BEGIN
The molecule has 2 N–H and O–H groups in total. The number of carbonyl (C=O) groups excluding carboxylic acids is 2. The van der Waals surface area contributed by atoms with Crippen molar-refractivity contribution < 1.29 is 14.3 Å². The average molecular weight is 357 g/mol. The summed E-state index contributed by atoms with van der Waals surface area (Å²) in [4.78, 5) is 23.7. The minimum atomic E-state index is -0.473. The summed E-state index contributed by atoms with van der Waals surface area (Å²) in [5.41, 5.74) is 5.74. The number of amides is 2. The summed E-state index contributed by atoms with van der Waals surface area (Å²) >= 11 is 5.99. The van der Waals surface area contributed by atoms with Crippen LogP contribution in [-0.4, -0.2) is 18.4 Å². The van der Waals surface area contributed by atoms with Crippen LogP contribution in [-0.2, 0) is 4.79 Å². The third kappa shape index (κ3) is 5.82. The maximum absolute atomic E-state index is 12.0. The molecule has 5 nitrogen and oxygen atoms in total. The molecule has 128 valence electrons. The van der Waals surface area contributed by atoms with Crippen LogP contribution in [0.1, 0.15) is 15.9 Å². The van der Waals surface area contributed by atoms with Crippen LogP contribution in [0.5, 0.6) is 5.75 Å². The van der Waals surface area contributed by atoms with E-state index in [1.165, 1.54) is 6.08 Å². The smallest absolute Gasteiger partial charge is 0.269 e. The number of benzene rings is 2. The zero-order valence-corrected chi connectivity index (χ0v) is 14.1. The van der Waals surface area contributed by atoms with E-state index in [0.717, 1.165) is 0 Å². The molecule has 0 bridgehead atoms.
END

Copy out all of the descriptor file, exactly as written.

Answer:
The molecule has 2 N–H and O–H groups in total. The number of carbonyl (C=O) groups excluding carboxylic acids is 2. The van der Waals surface area contributed by atoms with Crippen molar-refractivity contribution < 1.29 is 14.3 Å². The average molecular weight is 357 g/mol. The summed E-state index contributed by atoms with van der Waals surface area (Å²) in [4.78, 5) is 23.7. The minimum atomic E-state index is -0.473. The summed E-state index contributed by atoms with van der Waals surface area (Å²) in [5.41, 5.74) is 5.74. The number of amides is 2. The summed E-state index contributed by atoms with van der Waals surface area (Å²) >= 11 is 5.99. The van der Waals surface area contributed by atoms with Crippen LogP contribution in [-0.4, -0.2) is 18.4 Å². The van der Waals surface area contributed by atoms with Crippen LogP contribution in [-0.2, 0) is 4.79 Å². The third kappa shape index (κ3) is 5.82. The maximum absolute atomic E-state index is 12.0. The molecule has 5 nitrogen and oxygen atoms in total. The molecule has 128 valence electrons. The van der Waals surface area contributed by atoms with Crippen LogP contribution in [0.1, 0.15) is 15.9 Å². The van der Waals surface area contributed by atoms with Crippen LogP contribution in [0.5, 0.6) is 5.75 Å². The van der Waals surface area contributed by atoms with E-state index in [1.165, 1.54) is 6.08 Å². The smallest absolute Gasteiger partial charge is 0.269 e. The number of benzene rings is 2. The zero-order valence-corrected chi connectivity index (χ0v) is 14.1. The van der Waals surface area contributed by atoms with E-state index in [0.717, 1.165) is 0 Å². The molecule has 0 bridgehead atoms.